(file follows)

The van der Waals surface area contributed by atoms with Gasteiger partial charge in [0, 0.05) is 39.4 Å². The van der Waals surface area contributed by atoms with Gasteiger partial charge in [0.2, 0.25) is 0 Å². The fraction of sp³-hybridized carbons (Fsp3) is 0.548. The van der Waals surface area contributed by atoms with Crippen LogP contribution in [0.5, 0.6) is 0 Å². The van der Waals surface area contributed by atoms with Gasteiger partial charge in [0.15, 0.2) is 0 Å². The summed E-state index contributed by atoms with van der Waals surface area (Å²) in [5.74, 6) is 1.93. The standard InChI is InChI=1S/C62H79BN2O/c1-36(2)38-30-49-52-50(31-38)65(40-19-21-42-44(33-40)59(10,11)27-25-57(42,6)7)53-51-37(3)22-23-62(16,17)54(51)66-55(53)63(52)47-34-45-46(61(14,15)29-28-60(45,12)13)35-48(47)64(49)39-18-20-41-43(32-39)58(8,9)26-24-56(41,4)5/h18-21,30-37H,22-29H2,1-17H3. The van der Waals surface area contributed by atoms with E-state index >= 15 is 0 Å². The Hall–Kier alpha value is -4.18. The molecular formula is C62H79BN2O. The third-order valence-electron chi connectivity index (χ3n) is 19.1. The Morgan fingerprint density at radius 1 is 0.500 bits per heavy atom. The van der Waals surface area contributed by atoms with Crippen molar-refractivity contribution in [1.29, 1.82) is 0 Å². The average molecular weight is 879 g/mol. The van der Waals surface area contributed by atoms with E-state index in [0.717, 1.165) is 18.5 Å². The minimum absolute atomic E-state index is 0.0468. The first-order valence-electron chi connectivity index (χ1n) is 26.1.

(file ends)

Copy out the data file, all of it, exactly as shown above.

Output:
The van der Waals surface area contributed by atoms with Gasteiger partial charge in [0, 0.05) is 39.4 Å². The van der Waals surface area contributed by atoms with Gasteiger partial charge in [0.2, 0.25) is 0 Å². The fraction of sp³-hybridized carbons (Fsp3) is 0.548. The van der Waals surface area contributed by atoms with Crippen LogP contribution in [0.5, 0.6) is 0 Å². The van der Waals surface area contributed by atoms with Gasteiger partial charge in [0.15, 0.2) is 0 Å². The summed E-state index contributed by atoms with van der Waals surface area (Å²) in [5.74, 6) is 1.93. The standard InChI is InChI=1S/C62H79BN2O/c1-36(2)38-30-49-52-50(31-38)65(40-19-21-42-44(33-40)59(10,11)27-25-57(42,6)7)53-51-37(3)22-23-62(16,17)54(51)66-55(53)63(52)47-34-45-46(61(14,15)29-28-60(45,12)13)35-48(47)64(49)39-18-20-41-43(32-39)58(8,9)26-24-56(41,4)5/h18-21,30-37H,22-29H2,1-17H3. The van der Waals surface area contributed by atoms with E-state index >= 15 is 0 Å². The Hall–Kier alpha value is -4.18. The molecular formula is C62H79BN2O. The third-order valence-electron chi connectivity index (χ3n) is 19.1. The Morgan fingerprint density at radius 1 is 0.500 bits per heavy atom. The van der Waals surface area contributed by atoms with Crippen molar-refractivity contribution in [1.29, 1.82) is 0 Å². The average molecular weight is 879 g/mol. The van der Waals surface area contributed by atoms with E-state index in [0.717, 1.165) is 18.5 Å². The minimum absolute atomic E-state index is 0.0468. The first-order valence-electron chi connectivity index (χ1n) is 26.1.